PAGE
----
Articles Tagged with eBooks

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Your eBook (and its publisher) knows what pages you skipped, it knows what you write in the margins, it keeps track of when you read and when you shop … it knows all about you. It gets worse:

Pew Research Internet Project: The Future of Privacy: Digital Life in 2025: “George Orwell may have been an optimist”

‘”…. This report is a look into the future of privacy in light of the technological change, ever-growing monetization of digital encounters, and shifting relationship of citizens and their governments that is likely to extend through the next decade. “We are at a crossroads,” noted Vytautas Butrimas, the chief adviser to a major government’s ministry. He added a quip from a colleague who has watched the rise of surveillance in all forms, who proclaimed, “George Orwell may have been an optimist,” in imagining “Big Brother.”’ [page 5]

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“It Takes More Than a Dumpster to Build A Digital Law Library: 12 Critical Components For Digital Law Library Transformation.” from Dewey B Strategic,
12/10/14

“.… For the past two decades law librarians and legal information professionals have been assessing products and developing in house solutions to support virtual library resources. We have been sharing best practices and advising legal publishers on how to build the next generation of products that lawyers will be willing to use ….” [Link to full blog post.]

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You are willing to read books like this one! “The LCSH Century: One Hundred Years with the Library of Congress Subject Headings System.” [This is a link to a free download of the book. Librarians are founding members of the “sharing economy.” We educate, inform, and entertain.]

Or, support your local book-buying economy and get a bound copy suitable for gift-giving:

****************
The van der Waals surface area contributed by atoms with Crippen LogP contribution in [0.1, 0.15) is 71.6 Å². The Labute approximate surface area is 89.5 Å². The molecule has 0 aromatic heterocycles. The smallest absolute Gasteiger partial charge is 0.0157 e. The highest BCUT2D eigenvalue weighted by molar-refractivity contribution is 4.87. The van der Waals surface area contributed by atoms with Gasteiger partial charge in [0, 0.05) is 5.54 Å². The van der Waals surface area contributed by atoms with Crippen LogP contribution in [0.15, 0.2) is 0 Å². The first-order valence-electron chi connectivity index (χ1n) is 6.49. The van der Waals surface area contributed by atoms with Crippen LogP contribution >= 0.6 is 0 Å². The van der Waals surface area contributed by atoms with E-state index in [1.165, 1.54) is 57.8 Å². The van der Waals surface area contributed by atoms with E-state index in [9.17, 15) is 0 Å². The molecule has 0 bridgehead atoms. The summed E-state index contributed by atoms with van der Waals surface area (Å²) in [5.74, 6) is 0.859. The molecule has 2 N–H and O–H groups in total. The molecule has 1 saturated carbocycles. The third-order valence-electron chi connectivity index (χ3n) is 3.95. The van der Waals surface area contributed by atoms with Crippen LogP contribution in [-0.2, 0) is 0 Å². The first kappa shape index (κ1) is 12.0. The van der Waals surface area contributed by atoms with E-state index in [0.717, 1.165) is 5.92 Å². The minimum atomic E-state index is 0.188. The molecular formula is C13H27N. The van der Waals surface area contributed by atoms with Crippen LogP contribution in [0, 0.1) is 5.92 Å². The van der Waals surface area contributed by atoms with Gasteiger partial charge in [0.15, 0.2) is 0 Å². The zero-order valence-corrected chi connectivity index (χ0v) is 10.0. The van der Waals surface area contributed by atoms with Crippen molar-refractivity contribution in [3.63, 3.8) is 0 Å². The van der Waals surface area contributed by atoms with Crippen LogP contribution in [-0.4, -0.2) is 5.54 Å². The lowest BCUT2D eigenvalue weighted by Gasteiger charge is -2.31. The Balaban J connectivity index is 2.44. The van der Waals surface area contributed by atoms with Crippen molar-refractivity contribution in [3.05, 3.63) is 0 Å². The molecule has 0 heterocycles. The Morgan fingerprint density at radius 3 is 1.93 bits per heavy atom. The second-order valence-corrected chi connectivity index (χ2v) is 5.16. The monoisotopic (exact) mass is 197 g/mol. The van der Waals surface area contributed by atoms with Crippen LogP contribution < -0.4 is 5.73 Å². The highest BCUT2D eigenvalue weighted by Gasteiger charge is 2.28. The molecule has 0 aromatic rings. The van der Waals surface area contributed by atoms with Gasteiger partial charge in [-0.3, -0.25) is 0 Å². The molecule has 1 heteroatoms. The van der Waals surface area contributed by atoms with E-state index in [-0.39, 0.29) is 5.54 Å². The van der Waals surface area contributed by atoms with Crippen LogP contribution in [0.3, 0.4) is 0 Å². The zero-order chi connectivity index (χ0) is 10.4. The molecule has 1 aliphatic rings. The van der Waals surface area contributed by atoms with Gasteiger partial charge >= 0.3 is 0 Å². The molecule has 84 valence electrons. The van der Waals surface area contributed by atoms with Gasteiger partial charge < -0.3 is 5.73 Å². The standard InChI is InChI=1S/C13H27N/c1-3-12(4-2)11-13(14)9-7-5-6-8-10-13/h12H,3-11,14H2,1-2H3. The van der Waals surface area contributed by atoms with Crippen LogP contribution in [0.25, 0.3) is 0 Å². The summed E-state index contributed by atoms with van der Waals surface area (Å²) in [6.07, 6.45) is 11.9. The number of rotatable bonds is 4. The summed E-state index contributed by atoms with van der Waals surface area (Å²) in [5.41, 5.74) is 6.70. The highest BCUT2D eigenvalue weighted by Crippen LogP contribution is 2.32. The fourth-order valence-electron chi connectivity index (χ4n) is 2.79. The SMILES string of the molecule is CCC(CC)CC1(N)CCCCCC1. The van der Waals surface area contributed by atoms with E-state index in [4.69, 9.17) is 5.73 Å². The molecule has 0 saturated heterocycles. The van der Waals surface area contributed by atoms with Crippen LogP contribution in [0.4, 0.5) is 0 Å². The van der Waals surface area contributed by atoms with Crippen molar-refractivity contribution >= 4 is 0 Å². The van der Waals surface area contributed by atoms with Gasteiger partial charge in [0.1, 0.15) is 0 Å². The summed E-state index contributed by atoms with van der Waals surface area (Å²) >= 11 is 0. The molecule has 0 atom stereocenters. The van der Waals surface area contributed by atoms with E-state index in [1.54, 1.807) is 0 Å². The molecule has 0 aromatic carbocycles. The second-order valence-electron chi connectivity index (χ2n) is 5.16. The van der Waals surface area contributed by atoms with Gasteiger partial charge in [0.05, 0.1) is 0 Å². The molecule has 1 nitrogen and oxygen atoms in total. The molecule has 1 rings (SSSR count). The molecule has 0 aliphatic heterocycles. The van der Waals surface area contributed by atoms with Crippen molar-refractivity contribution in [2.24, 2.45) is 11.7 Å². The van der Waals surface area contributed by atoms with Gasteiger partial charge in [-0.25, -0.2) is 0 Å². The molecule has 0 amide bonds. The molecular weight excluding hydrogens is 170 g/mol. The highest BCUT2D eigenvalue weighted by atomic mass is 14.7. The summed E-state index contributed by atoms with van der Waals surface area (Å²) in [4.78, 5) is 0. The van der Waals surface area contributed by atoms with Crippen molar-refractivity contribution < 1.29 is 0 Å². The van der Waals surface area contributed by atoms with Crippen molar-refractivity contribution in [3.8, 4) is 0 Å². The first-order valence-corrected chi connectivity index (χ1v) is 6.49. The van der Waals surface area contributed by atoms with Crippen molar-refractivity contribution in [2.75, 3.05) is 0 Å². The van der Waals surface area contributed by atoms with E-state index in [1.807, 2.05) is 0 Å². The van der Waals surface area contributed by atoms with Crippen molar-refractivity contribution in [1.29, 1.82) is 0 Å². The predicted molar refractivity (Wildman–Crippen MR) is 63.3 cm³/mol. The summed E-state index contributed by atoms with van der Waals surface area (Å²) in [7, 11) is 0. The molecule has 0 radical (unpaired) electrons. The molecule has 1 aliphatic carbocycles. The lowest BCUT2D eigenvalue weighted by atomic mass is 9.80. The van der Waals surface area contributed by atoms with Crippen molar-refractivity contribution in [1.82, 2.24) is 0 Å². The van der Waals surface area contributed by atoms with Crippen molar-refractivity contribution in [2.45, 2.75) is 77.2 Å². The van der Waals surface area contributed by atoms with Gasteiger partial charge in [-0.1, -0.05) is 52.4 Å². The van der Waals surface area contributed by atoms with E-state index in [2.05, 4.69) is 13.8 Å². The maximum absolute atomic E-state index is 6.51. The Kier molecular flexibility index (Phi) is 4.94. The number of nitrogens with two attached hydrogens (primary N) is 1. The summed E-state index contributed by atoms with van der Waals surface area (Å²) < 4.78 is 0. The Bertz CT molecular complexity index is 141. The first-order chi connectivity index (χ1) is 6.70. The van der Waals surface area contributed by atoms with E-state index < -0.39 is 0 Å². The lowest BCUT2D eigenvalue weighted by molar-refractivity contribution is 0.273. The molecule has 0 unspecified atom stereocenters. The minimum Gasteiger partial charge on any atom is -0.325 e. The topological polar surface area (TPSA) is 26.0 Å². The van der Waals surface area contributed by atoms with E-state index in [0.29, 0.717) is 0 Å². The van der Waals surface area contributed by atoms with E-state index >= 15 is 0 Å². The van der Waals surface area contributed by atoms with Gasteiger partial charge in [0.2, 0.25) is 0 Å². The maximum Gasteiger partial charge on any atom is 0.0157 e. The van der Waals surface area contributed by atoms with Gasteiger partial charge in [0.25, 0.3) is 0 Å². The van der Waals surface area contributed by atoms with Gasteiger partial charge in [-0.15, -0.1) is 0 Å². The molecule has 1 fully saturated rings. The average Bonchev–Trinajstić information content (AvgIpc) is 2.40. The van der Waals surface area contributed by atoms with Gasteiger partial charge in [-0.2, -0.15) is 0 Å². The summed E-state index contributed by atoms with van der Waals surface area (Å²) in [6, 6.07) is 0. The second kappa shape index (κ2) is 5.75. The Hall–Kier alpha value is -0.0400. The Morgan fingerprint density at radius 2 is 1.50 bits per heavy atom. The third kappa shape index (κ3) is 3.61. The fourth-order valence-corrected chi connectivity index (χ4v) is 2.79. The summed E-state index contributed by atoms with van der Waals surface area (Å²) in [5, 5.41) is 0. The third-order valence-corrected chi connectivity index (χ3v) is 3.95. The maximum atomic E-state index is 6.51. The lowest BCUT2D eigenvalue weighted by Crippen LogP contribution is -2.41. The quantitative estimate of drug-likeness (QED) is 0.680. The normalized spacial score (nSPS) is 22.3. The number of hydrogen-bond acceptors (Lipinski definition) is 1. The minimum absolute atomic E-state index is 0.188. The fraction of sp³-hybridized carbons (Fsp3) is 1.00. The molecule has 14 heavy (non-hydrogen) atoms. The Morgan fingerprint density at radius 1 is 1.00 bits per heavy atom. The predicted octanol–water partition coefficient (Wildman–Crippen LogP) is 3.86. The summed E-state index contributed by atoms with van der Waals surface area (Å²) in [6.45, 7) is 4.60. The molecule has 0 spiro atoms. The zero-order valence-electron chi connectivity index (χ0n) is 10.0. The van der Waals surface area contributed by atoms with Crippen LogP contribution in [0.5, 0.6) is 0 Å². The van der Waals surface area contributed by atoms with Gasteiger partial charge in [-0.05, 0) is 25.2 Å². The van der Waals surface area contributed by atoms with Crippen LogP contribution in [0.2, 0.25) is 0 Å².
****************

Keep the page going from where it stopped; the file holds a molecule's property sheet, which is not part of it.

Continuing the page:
Stone, Alva T, ed. “The LCSH Century: One Hundred Years with the Library of Congress Subject Headings System.” New York: Routledge, 2013. 025.49 LCSH ISBN 978-0789011695

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Rent a Law Book? Want to get App App Appy?

Read: “Legal Research Revolutionized,” by Dan Giancaterino, in GP Solo, Vol. 31 No. 3:

“…. Law libraries will survive, and even thrive, in the future. An article in the May 2013 issue of ABA Journal estimated that only 15 percent of the unique volumes in U.S. law libraries have been digitized….

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Oregon State Bar: Promoting Access to Justice with E-Books

The OSB Legal Publications department launched a new project in May that we wanted to tell you about. We have begun offering a series of Family Law e-books on Amazon.com. These e-books include information on how to find and hire a lawyer, as well as links to information about the OSB Lawyer Referral Service, legal aid services in Oregon, and the ABA page on lawyer referral services nationwide….” [Link to full 6/27/14 blogpost.]

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Public libraries have some of the best buyers’ guides for e-Reading devices. Check at your own public library or start with this one to find links to reviews, consumer tips, and more:

Washington County (Oregon) Cooperative Library Services (WCCLS), “Choosing a table or e-reader” (and check out their Library2Go help pages – or visit your own public library’s eBook pages)

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Buying that eBook from Amazon is Easy. Downloading that eBook from your public library is Easy. What is Not Easy is being on the other side and managing  eBook programs.

Negotiating and managing eBook licenses, testing software, reviewing RFPs, troubleshooting eBook services for users, finding an eBook vendor for the books your patrons or customers want, etc., etc., etc.  can be a full-time job.

See NSR, “68 essential resources for eBooks in libraries,” by [law librarian] Ellyssa Kroski, to learn a little about what you need to know to be a good eBook program manager.

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In the race to eBook-nirvana, should lawyers and judges stop long enough to read the privacy fine print in their eBook contracts?  (You can be sure law librarians are reading it.)

We all know (at least I hope you all do) that publishers and digital distributors collect data on how you use your eBook. They know what you read, how fast, if you read the end before you read the beginning – well, maybe not the latter. But they could track that if they wanted to and come up with a profile of people who do just that (ahem).

Don’t forget that Wall Street Journal article, July 19, 2012, Your E-Book is Reading You,” by Alexandra Alter, about data collected on the average eBook reader.